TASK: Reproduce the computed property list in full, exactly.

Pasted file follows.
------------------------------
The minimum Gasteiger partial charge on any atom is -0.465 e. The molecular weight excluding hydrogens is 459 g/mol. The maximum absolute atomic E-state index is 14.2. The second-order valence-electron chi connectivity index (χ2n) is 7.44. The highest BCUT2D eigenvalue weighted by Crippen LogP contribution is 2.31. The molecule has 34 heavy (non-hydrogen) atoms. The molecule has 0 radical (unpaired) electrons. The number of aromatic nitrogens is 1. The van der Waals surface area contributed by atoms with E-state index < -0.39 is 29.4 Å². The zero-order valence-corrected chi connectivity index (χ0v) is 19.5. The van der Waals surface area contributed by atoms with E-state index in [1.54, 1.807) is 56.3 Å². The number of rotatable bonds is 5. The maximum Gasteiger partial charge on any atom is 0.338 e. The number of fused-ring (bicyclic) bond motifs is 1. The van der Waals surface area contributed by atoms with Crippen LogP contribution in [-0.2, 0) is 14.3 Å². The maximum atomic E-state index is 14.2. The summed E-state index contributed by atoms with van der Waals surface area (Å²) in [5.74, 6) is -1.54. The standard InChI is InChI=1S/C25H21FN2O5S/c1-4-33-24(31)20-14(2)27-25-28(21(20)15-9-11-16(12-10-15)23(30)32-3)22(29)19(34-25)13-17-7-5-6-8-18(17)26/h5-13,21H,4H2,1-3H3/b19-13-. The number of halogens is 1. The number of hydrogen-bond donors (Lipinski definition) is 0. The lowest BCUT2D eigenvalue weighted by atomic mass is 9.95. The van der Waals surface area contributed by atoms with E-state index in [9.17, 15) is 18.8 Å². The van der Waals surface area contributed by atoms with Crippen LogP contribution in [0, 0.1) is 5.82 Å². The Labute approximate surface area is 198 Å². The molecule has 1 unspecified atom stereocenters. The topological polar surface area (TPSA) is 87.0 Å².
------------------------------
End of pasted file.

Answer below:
The minimum Gasteiger partial charge on any atom is -0.465 e. The molecular weight excluding hydrogens is 459 g/mol. The maximum absolute atomic E-state index is 14.2. The second-order valence-electron chi connectivity index (χ2n) is 7.44. The highest BCUT2D eigenvalue weighted by Crippen LogP contribution is 2.31. The molecule has 34 heavy (non-hydrogen) atoms. The molecule has 0 radical (unpaired) electrons. The number of aromatic nitrogens is 1. The van der Waals surface area contributed by atoms with E-state index < -0.39 is 29.4 Å². The zero-order valence-corrected chi connectivity index (χ0v) is 19.5. The van der Waals surface area contributed by atoms with E-state index in [1.54, 1.807) is 56.3 Å². The number of rotatable bonds is 5. The maximum Gasteiger partial charge on any atom is 0.338 e. The number of fused-ring (bicyclic) bond motifs is 1. The van der Waals surface area contributed by atoms with Crippen LogP contribution in [-0.2, 0) is 14.3 Å². The maximum atomic E-state index is 14.2. The summed E-state index contributed by atoms with van der Waals surface area (Å²) in [5.74, 6) is -1.54. The standard InChI is InChI=1S/C25H21FN2O5S/c1-4-33-24(31)20-14(2)27-25-28(21(20)15-9-11-16(12-10-15)23(30)32-3)22(29)19(34-25)13-17-7-5-6-8-18(17)26/h5-13,21H,4H2,1-3H3/b19-13-. The number of halogens is 1. The number of hydrogen-bond donors (Lipinski definition) is 0. The lowest BCUT2D eigenvalue weighted by atomic mass is 9.95. The van der Waals surface area contributed by atoms with E-state index in [9.17, 15) is 18.8 Å². The van der Waals surface area contributed by atoms with Crippen LogP contribution in [0, 0.1) is 5.82 Å². The Labute approximate surface area is 198 Å². The molecule has 1 unspecified atom stereocenters. The topological polar surface area (TPSA) is 87.0 Å².